5. Prepare your homilies with one hand on the Bible and the other on (with) the daily newspaper.
    The church does not exist in a world of its own. The Gospel must be good news to the church in every age.

  6. Work with people rather than imposing a top-down strategy.
    The church may not be a democracy, but it was never meant to be a monarchy either. Listening to the needs of the laity can only give new energy to the church.

  7. Respect the role of the laity in an evolving Church.
    The church does not belong to the clergy. It belongs to all of us together. The priest is meant to be a shepherd, a brother, a leader -- not a potentate. The laity are meant to take their responsibility for the community, as well, and must be seen as equals in the ministry, not servants.

  8. Build upon personal spirituality by a growing concern for social justice.
    To live the gospel we must do more than meditate on it; we must practice it.

  9. Store your seminary notes in an inaccessible place.
    Remember that parish life is about more than theory, theology, and “the rules.” Like Jesus, be among us, listen to us, enable us all to go on together.

  10. Remember that an unquestioning “company man” in all professions, even the priesthood, sacrifices creative energy.
    There are times when the needs of people transcend any particular rule. Let your Archbishop know what’s really going on in the church -- whether he wants to know about it or not -- so we can all grow together. And, whatever you do, think carefully about who you are so you can understand who the people are. (Matt 23: 4-12)

Seminarians: attention.

The list is not only an impressive one but it is a realistic one. In fact, I realized as I read it that it describes a great number of the great priests among us who have held the church together this last 50 years -- in a time of major transition -- by both enabling its growth and revering its traditions in new and creative ways. It says clearly to the newly-ordained: “We don’t need to have you go back; we need to have you go on.”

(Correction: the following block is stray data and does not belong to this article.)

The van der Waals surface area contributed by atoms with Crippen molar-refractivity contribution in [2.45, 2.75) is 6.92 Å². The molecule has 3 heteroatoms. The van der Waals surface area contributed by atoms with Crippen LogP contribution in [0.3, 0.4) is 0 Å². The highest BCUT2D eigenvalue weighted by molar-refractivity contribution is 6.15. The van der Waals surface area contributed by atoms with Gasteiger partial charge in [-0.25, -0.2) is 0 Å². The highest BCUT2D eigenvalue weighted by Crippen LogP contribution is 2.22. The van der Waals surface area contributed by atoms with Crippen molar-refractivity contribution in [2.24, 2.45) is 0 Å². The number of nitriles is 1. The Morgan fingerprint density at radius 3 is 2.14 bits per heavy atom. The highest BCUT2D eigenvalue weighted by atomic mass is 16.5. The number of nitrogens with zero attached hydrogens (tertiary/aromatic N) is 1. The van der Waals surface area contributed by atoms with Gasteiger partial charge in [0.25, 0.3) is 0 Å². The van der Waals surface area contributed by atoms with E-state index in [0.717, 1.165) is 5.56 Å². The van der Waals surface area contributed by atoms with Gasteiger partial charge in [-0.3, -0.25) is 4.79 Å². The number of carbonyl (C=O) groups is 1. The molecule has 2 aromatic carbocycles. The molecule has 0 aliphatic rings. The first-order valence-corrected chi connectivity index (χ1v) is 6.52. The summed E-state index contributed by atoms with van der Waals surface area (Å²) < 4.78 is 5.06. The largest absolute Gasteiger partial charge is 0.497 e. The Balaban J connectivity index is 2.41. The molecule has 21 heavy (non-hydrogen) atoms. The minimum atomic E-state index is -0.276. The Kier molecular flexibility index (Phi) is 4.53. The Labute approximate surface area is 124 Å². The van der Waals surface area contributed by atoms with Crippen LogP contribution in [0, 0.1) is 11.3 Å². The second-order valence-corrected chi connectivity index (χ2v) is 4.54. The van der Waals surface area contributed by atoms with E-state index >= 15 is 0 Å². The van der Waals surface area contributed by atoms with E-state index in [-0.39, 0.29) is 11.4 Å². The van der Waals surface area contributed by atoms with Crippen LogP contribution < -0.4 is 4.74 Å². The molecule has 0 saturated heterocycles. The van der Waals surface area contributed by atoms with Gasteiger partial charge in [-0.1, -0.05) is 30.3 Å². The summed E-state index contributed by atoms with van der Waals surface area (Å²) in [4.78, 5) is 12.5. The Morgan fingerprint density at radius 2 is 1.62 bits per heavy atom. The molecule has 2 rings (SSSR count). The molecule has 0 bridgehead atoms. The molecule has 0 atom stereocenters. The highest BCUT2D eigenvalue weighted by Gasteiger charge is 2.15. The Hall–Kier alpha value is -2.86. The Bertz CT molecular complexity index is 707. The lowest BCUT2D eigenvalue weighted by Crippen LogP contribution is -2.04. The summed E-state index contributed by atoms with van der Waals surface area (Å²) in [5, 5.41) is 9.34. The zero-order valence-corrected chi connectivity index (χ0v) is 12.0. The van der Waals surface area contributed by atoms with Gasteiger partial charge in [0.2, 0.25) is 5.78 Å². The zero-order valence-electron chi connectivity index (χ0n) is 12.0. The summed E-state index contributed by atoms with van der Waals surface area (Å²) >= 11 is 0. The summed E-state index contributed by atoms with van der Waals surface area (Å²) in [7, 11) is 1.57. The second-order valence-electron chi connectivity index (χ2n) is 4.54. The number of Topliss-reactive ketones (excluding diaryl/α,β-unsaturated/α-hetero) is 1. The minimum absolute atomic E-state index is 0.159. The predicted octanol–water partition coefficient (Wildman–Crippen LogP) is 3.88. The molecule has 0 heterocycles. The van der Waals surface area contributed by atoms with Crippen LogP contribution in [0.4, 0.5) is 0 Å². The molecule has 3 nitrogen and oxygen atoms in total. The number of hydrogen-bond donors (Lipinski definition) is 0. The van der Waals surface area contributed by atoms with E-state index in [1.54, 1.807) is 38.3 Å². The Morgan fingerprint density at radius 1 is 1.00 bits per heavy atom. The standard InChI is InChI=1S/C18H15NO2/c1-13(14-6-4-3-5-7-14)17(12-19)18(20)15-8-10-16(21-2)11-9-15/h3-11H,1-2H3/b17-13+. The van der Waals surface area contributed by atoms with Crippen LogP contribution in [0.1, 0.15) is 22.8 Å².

It’s hard to know whether or not today’s seminarians are listening to those needs but, one thing is for sure, Canon 212 is working. Correction: ticking.

It’s pretty clear that a lot of this kind of discussion goes on. The laity are no longer passive observers of church rules, church liturgy, or church administration. They see themselves as carriers of the faith as well as consumers of the faith. They know that baptism is every bit as important as ordination.

The number of lay people who, after Vatican II and at their own expense, got degrees in theology, liturgy, Scripture and canon law -- and wrote letters like this one to their pastors -- are clear evidence of their commitment to the church.

They are not signs of arrogance. Or rebellion. Or infidelity. They are signs of deep-down, total and life-long commitment.

From where I stand, it seems, in the light of material like this, that we may need some new conversations together. These ideas deserve to be shared and aired and discussed. After all, if the church ignores it, the laity, I’m sure, will not.

After all, Canon 212 is theirs and they, it appears, are taking it seriously. Tick, tick, tick...

[Benedictine Sr. Joan Chittister is a longtime contributor to NCR. Her Web column, From Where I Stand, is found on the NCR Web site: NCRonline.org/blogs/from-where-i-stand.]